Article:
"The Unseen" by Nanni Balestrini

The period known as “The Years of Lead” in Italy has always interested me, historically speaking, and there are a lot of great books out there on the subject (if you dig around enough, that is) and a few novels based on this era as well. “The Unseen” by Nanni Balestrini is most definitely one of the best I’ve read on the subject. It’s fiction, but when you learn a little about the author’s life and his own involvement in Italian leftist politics in the 1970s, you can’t help but wonder how much of this is drawn from either his own experience or the experiences of those he knew in the movement. 

 

It’s pace is lightning fast, highly experimental - written in unpunctuated paragraphs that read like stream of consciousness. It has almost a musical effect, like a saxophone player inhaling and blowing a line before resting again only to hit you with another great line - one after the other. But it’s not hard to follow and it is surprisingly fluid considering the complete absence of punctuation (your own mind fills them in as you go). It’s sparse, hard, violent prose, following the working class protagonist through his rebellious school years, to squatting, to he and his colleagues attempts to set up a free radio station and just about everything in between. And there’s also his experience in prison, which frames the story, and the brutality of isolation and prison life.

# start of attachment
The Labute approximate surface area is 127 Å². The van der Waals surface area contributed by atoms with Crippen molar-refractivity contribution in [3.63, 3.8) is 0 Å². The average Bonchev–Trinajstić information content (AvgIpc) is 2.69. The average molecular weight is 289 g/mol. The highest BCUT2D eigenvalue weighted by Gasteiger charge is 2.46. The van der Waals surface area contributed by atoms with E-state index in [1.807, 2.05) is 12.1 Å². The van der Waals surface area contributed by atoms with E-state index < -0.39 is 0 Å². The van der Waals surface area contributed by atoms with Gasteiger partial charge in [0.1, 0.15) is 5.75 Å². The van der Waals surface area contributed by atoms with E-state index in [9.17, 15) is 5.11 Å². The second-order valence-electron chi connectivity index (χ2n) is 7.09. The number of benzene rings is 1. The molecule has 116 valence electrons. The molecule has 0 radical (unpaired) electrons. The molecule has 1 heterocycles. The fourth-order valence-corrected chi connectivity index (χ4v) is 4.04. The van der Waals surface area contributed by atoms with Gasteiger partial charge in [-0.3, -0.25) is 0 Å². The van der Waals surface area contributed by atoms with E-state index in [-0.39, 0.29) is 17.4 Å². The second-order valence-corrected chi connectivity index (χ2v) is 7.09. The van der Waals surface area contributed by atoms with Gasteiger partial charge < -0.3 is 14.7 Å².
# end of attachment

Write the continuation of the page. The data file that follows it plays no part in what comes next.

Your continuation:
This is not a “glory of defeat” novel by any stretch of the imagination and the final section is absolutely devastating but if you’re interested in this particular topic, you can’t find a better novel that delves deep inside the movement and doing so in a very creative way. If you’ve never read any fiction based on this period of post-war Italian history, this would be the perfect place to begin. Highly recommended. 

 

 

 
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